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Using non-monetary deprivation indicators to analyze poverty and social exclusion: Lessons from Europe?

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  • Brian Nolan

    (Professor, Public Policy, University College Dublin, School of Applied Social Science)

  • Christopher T. Whelan

    (Professor, University College Dublin, School of Sociology)

Abstract

Non-monetary indicators of deprivation are now widely used in studying poverty in Europe. While measuring financial resources remains central, having reliable information about material deprivation adds to the ability to capture poverty and social exclusion. Non-monetary indicators can help improve the identification of those experiencing poverty and understand how it comes about. They are most productively used when multidimensionality is explicitly taken into account, both in framing the question and in empirical application. While serious methodological and measurement issues remain to be addressed, material deprivation indicators allow for new insights in making poverty comparisons across countries and analyzing changes over time. © 2010 by the Association for Public Policy Analysis and Management.

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Bibliographic Info

Article provided by John Wiley & Sons, Ltd. in its journal Journal of Policy Analysis and Management.

Volume (Year): 29 (2010)
Issue (Month): 2 ()
Pages: 305-325

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Handle: RePEc:wly:jpamgt:v:29:y:2010:i:2:p:305-325

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Web page: http://www3.interscience.wiley.com/journal/34787/home

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  1. Romina Boarini & Marco Mira d'Ercole, 2006. "Measures of Material Deprivation in OECD Countries," OECD Social, Employment and Migration Working Papers 37, OECD Publishing.
  2. Richard Layte & Bertrand Maître & Brian Nolan & Christopher T. Whelan, 1999. "Income, Deprivation and Economic Strain: An Analysis of the European Community Household Panel," Papers WP109, Economic and Social Research Institute (ESRI).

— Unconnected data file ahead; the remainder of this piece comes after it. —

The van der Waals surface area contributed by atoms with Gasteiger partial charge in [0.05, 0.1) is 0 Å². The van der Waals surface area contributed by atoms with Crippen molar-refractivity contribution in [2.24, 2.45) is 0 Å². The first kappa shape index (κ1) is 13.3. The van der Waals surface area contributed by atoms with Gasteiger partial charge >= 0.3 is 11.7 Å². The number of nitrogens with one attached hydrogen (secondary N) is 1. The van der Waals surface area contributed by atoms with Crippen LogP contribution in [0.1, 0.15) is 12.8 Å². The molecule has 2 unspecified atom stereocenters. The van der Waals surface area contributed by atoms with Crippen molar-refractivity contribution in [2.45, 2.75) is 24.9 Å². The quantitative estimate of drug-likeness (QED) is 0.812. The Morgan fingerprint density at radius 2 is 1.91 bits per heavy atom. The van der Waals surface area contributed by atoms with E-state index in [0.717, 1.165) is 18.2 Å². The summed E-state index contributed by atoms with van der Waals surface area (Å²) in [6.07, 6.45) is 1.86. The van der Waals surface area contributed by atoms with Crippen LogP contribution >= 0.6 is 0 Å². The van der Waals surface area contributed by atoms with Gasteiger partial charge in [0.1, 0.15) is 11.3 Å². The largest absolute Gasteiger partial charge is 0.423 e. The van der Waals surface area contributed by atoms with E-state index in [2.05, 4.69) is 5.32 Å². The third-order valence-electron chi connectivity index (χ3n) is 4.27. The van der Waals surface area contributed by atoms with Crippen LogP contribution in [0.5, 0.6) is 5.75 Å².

3. Aaberge, Rolf & Melby, Ingrid, 1998. "The Sensitivity of Income Inequality to Choice of Equivalence Scales," Review of Income and Wealth, International Association for Research in Income and Wealth, vol. 44(4), pages 565-69, December.
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Cited by:
  1. Manuela Coromaldi & Mariangela Zoli, 2012. "Deriving Multidimensional Poverty Indicators: Methodological Issues and an Empirical Analysis for Italy," Social Indicators Research, Springer, vol. 107(1), pages 37-54, May.
  2. Marx, Ive & Nolan, Brian & Olivera, Javier, 2014. "The Welfare State and Anti-Poverty Policy in Rich Countries," IZA Discussion Papers 8154, Institute for the Study of Labor (IZA).
  3. Luna Bellani, 2013. "Multidimensional indices of deprivation: the introduction of reference groups weights," Journal of Economic Inequality, Springer, vol. 11(4), pages 495-515, December.
  4. Eric Crettaz & Christian Suter, 2013. "The Impact of Adaptive Preferences on Subjective Indicators: An Analysis of Poverty Indicators," Social Indicators Research, Springer, vol. 114(1), pages 139-152, October.
  5. Elisabetta Santarelli, . "A review of the literature on subjective poverty in Europe: a focus on data sources," Working Papers 118/13, Sapienza University of Rome, Metodi e modelli per l'economia, il territorio e la finanza MEMOTEF.
  6. Stéphanie Jamet & Thomas Chalaux & Vincent Koen, 2013. "Labour Market and Social Policies to Foster More Inclusive Growth in Sweden," OECD Economics Department Working Papers 1023, OECD Publishing.
  7. Parodi, Giuliana & Sciulli, Dario, 2012. "Disability and Social Exclusion Dynamics in Italian Households," MPRA Paper 42445, University Library of Munich, Germany.
  8. Jesús Ruiz-Huerta & Rosa Martínez, 2014. "Multidimensional poverty in immigrant households: a comparative analysis within the Europe 2020 framework," CIRANO Working Papers 2014s-18, CIRANO.

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